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5, Higher Street

A Grade II* Listed Building in Dartmouth, Devon

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Coordinates

Latitude: 50.3506 / 50°21'2"N

Longitude: -3.5785 / 3°34'42"W

OS Eastings: 287794

OS Northings: 51270

OS Grid: SX877512

Mapcode National: GBR QS.RJ7Q

Mapcode Global: FRA 38D3.MP8

Entry Name: 5, Higher Street

Listing Date: 11 December 1969

Last Amended: 23 February 1994

Grade: II*

Source: Historic England

Source ID: 1209616

English Heritage Legacy ID: 387268

Location: Dartmouth, South Hams, Devon, TQ6

County: Devon

Civil Parish: Dartmouth

Built-Up Area: Dartmouth

Traditional County: Devon

Lieutenancy Area (Ceremonial County): Devon

Church of England Parish: Dartmouth Townstal

Church of England Diocese: Exeter

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Dartmouth

Listing Text


DARTMOUTH

SX874510 HIGHER STREET
673-1/8/148 (East side)
11/12/69 No.5
(Formerly Listed as:
HIGHER STREET
No.5
Tudor House)

GV II*

Merchant's house with shop. Medieval site. Main house of c1635
but parts of rear may be earlier; major repair programme
c1960. Mixed construction; timber-framed front with stone
rubble rear and side walls; stone stacks to front side walls
with c1960 brick chimneyshafts; slate roof.
PLAN: Built end onto the street, house is 3 rooms deep divided
by stone crosswalls. Newel stair in an alcove in the north
side wall in the narrow centre section behind a side passage
through the front part.
EXTERIOR: Front is 3 storeys with attics in the roofspace,
middle section is 2 storeys and rear part is single storey.
Well-preserved one-bay ornamental front, jettied with ends of
the side walls corbelled out at each floor and gabled roof.
Ground floor is a C20 shop front, probably a repair of the C19
one. Uneven bays with side passage door recessed at left end,
2 steps to C20 plank door and plain overlight. Shop doorway
recessed right of centre, C20 glazed door with overlight. Shop
windows with glazing bars and brick ventilators below. C17
moulded small-panel framing to first and second floors.
Windows are mostly original, mullioned, reglazed with iron
casements and containing diamond panes of leaded glass
(reusing a good number of old panes). First floor has
continuous range of windows with splendid wide central oriel,
5:5 front lights with king mullion, corner posts and
second-floor fascia board richly carved. Oriel on 5 brackets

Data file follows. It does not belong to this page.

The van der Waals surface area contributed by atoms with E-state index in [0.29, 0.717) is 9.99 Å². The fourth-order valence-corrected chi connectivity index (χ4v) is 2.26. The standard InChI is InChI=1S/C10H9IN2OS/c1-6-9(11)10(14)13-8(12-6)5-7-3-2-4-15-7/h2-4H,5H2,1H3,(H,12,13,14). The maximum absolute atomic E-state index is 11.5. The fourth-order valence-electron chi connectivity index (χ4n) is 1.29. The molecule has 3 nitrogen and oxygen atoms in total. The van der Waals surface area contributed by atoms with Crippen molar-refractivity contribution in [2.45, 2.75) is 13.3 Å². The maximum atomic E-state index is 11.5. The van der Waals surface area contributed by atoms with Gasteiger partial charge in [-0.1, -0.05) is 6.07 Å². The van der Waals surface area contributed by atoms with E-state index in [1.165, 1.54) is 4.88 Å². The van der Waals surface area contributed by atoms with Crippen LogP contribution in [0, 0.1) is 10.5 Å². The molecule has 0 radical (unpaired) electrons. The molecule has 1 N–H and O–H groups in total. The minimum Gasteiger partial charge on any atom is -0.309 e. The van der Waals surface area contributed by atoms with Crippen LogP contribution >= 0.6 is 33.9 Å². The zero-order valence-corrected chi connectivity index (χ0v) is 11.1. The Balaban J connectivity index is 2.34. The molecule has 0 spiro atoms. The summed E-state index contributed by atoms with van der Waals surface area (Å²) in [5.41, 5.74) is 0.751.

carved mostly as fabulous beasts. 2 second-floor oriels are
smaller versions with 4 forward lights and share a slated
lean-to roof. Attic storey not jettied and it is slate-hung
containing a central 3-light casement. Gabled roof, with old
probably-original carved bargeboards, projects forward and is
supported on carved oak brackets resting against the party
walls. Roof steps down to the middle room and again to the
rear section which includes various C19 and C20 windows.
INTERIOR: Front part is wholly C17 and very well-preserved.
Ground floor spanned by plain-chamfered crossbeam. Side
passage lined by moulded plank-and-muntin screen but original
doorcase contains late C20 door. C20 stair to first floor.
Front principal parlour has plastered crossbeam with C20
partition below. Original ornamental plaster ceiling, single
rib pattern enriched with large angle sprays and cherub heads.
Fireplace has oak lintel, moulded with low Tudor arch (2
smaller versions on second floor). Newel stair to second floor
rising round mast-like post. 2 second-floor front chambers
divided by axial scratch-moulded plank-and-muntin screen and
each with fireplace. 3-bay roof of A-frame trusses with pegged
dovetail-shaped lap-jointed collars and butt purlins. Stair to
attic within the front block.
Apart from the newel stair and a C19 door with C17 carved
frieze reset against a wall, nothing of antiquity shows in the
rear parts although the walls are very thick. Roofs here are
inaccessible and ceilings are plastered.
An exceptionally well-preserved high-quality merchant's house.
(Transactions of the Devonshire Association: O'Neil RH StJ:
The Old House Known as Number Five, Higher Street, Dartmouth:
1951-: P.267-271).


Listing NGR: SX8779451270

This text is from the original listing, and may not necessarily reflect the current setting of the building.

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